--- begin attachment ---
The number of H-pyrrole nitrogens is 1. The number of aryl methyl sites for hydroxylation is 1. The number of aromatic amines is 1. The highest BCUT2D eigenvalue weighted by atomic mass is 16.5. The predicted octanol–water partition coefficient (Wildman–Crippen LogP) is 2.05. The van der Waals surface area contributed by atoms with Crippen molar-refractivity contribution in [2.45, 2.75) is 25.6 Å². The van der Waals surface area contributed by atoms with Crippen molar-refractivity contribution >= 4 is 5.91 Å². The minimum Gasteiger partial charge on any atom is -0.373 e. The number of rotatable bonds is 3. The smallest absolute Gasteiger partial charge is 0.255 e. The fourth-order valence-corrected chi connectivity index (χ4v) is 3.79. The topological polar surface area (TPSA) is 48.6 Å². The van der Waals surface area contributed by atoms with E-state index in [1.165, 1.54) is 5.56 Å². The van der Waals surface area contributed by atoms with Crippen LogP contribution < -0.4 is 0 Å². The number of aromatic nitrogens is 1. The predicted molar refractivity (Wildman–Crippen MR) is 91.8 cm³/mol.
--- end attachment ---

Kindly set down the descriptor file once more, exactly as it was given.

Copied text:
The number of H-pyrrole nitrogens is 1. The number of aryl methyl sites for hydroxylation is 1. The number of aromatic amines is 1. The highest BCUT2D eigenvalue weighted by atomic mass is 16.5. The predicted octanol–water partition coefficient (Wildman–Crippen LogP) is 2.05. The van der Waals surface area contributed by atoms with Crippen molar-refractivity contribution in [2.45, 2.75) is 25.6 Å². The van der Waals surface area contributed by atoms with Crippen molar-refractivity contribution >= 4 is 5.91 Å². The minimum Gasteiger partial charge on any atom is -0.373 e. The number of rotatable bonds is 3. The smallest absolute Gasteiger partial charge is 0.255 e. The fourth-order valence-corrected chi connectivity index (χ4v) is 3.79. The topological polar surface area (TPSA) is 48.6 Å². The van der Waals surface area contributed by atoms with E-state index in [1.165, 1.54) is 5.56 Å². The van der Waals surface area contributed by atoms with Crippen LogP contribution < -0.4 is 0 Å². The number of aromatic nitrogens is 1. The predicted molar refractivity (Wildman–Crippen MR) is 91.8 cm³/mol.